Gamal Abdel Nasser Hussein was the second President of Egypt from 1956 until his death. A colonel in the Egyptian army, Nasser led the Egyptian Revolution of 1952 along with Muhammad Naguib, the first president, which overthrew the monarchy of Egypt and Sudan, and heralded a new period of...

 during the Suez Crisis
Suez Crisis
The Suez Crisis, also referred to as the Tripartite Aggression, Suez War was an offensive war fought by France, the United Kingdom, and Israel against Egypt beginning on 29 October 1956. Less than a day after Israel invaded Egypt, Britain and France issued a joint ultimatum to Egypt and Israel,...

; of joint MI5-CIA plotting against left-wing British Prime Minister Harold Wilson
Harold Wilson
James Harold Wilson, Baron Wilson of Rievaulx, KG, OBE, FRS, FSS, PC was a British Labour Member of Parliament, Leader of the Labour Party. He was twice Prime Minister of the United Kingdom during the 1960s and 1970s, winning four general elections, including a minority government after the...

 (secretly accused of being a KGB
The KGB was the commonly used acronym for the . It was the national security agency of the Soviet Union from 1954 until 1991, and was the premier internal security, intelligence, and secret police organization during that time.The State Security Agency of the Republic of Belarus currently uses the...

 agent by the Soviet defector Anatoliy Golitsyn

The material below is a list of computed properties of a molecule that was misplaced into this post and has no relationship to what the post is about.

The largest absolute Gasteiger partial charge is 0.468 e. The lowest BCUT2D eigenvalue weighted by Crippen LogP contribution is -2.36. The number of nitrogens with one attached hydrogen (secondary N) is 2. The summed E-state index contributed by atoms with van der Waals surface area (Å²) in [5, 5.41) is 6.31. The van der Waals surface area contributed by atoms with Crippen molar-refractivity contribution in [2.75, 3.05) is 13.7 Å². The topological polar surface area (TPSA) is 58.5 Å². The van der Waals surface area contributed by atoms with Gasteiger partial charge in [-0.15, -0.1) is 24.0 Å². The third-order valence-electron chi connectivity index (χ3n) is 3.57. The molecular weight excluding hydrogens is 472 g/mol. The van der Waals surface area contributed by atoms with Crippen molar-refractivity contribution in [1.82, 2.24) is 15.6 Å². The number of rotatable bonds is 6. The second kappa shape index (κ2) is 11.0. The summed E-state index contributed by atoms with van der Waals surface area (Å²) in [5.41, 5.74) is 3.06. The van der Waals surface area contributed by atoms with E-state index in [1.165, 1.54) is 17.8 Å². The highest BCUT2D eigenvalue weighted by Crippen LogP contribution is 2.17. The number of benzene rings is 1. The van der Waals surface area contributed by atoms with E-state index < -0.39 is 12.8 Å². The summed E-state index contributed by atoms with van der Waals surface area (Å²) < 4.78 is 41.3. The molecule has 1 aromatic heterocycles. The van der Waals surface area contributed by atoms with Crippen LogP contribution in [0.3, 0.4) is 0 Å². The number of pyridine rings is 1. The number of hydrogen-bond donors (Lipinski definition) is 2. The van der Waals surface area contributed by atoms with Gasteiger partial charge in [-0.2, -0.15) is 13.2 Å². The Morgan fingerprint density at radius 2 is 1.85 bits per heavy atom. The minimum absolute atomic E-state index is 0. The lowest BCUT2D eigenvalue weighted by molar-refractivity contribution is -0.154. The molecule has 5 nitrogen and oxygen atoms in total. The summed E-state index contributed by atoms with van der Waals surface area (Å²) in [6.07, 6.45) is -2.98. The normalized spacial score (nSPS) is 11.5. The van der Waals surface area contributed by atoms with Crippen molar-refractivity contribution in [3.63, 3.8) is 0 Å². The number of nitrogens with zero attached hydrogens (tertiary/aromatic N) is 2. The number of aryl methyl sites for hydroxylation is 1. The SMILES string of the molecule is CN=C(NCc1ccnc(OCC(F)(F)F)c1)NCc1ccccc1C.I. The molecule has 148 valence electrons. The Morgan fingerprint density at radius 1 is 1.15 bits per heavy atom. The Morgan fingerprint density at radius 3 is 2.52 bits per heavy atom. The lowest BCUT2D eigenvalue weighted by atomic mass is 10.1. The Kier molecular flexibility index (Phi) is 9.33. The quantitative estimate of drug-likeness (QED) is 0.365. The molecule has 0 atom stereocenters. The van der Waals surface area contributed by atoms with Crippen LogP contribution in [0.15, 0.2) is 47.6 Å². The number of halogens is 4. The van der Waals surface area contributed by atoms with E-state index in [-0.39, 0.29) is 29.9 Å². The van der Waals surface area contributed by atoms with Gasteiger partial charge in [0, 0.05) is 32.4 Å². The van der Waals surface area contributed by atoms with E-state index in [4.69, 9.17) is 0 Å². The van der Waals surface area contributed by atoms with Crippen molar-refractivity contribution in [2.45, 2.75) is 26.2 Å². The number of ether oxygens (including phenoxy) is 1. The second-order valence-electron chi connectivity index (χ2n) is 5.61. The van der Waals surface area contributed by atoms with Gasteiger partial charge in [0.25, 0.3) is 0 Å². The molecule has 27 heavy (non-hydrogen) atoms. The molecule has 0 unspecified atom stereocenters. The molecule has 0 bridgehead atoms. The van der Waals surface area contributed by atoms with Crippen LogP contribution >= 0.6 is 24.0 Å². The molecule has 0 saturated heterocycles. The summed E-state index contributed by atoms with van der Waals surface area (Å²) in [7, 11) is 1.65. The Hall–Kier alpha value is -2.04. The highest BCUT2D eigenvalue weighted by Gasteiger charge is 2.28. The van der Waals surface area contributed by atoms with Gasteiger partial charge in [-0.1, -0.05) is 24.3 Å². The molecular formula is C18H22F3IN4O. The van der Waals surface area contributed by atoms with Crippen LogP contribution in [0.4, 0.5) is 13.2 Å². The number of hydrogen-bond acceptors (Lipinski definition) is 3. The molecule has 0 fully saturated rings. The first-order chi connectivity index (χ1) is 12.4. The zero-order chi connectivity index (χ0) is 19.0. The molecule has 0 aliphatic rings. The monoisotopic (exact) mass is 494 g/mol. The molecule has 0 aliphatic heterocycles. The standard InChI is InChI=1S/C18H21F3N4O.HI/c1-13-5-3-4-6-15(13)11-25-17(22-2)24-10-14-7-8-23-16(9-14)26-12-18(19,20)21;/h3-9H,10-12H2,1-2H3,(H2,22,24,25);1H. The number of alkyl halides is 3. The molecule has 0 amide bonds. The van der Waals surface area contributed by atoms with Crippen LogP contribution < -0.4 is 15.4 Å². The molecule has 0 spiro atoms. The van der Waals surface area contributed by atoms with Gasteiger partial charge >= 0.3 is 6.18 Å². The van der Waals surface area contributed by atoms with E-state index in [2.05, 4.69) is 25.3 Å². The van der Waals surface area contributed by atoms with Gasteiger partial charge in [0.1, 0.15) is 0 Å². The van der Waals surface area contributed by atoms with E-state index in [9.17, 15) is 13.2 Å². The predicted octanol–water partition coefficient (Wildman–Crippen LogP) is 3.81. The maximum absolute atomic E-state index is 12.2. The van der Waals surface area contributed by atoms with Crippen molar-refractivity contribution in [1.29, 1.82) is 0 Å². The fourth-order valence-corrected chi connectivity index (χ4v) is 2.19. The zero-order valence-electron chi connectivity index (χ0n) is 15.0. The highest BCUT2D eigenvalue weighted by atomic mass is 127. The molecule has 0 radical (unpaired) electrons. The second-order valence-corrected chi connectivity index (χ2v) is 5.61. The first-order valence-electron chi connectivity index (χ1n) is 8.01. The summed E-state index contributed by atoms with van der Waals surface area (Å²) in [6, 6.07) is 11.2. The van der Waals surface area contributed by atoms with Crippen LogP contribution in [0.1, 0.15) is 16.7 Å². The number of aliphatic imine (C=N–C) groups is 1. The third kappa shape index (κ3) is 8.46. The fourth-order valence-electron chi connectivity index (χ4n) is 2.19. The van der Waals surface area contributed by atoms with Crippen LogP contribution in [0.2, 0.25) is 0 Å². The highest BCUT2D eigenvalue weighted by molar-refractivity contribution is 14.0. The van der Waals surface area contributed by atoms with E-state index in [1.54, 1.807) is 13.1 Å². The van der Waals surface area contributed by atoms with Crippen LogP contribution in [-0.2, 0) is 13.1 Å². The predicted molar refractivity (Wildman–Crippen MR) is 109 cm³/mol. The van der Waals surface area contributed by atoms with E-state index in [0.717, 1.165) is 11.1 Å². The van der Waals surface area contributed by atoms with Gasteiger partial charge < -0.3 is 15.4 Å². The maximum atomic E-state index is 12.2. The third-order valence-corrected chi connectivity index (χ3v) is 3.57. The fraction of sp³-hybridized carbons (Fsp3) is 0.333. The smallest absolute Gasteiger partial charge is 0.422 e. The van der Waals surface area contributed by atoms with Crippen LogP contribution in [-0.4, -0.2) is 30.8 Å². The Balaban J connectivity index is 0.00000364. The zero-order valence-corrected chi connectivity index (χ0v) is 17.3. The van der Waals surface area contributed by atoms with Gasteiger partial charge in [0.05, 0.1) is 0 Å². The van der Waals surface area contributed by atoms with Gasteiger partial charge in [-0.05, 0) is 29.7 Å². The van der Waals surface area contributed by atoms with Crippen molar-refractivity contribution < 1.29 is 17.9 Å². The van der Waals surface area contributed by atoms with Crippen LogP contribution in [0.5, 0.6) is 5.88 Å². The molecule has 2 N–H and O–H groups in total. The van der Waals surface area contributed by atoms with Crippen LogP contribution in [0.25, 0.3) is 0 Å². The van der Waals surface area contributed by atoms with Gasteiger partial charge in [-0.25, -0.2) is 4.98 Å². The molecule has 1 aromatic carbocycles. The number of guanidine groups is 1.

Anatoliy Golitsyn
Anatoliy Mikhaylovich Golitsyn CBE is a Soviet KGB defector and author of two books about the long-term deception strategy of the KGB leadership. He was born in Piryatin, Ukrainian SSR...

); and of MI5’s eavesdropping on high-level Commonwealth
Commonwealth of Nations
The Commonwealth of Nations, normally referred to as the Commonwealth and formerly known as the British Commonwealth, is an intergovernmental organisation of fifty-four independent member states...


Wright examines the techniques of intelligence services, exposes their ethics
Ethics, also known as moral philosophy, is a branch of philosophy that addresses questions about morality—that is, concepts such as good and evil, right and wrong, virtue and vice, justice and crime, etc.Major branches of ethics include:...

 (speculative until that time), notably their 11th Commandment
Ten Commandments
The Ten Commandments, also known as the Decalogue , are a set of biblical principles relating to ethics and worship, which play a fundamental role in Judaism and most forms of Christianity. They include instructions to worship only God and to keep the Sabbath, and prohibitions against idolatry,...

: Thou shalt not get caught, and explains many MI5 electronic technologies (some of which he developed), for instance allowing clever spying into rooms, and identifying the frequency that a superhet receiver is tuned to
Operation RAFTER
RAFTER was a code name for the MI5 radio receiver detection technique, mostly used against clandestine Soviet agents and monitoring of domestic radio transmissions by foreign embassy personnel from the 1950s on.- Explanation :...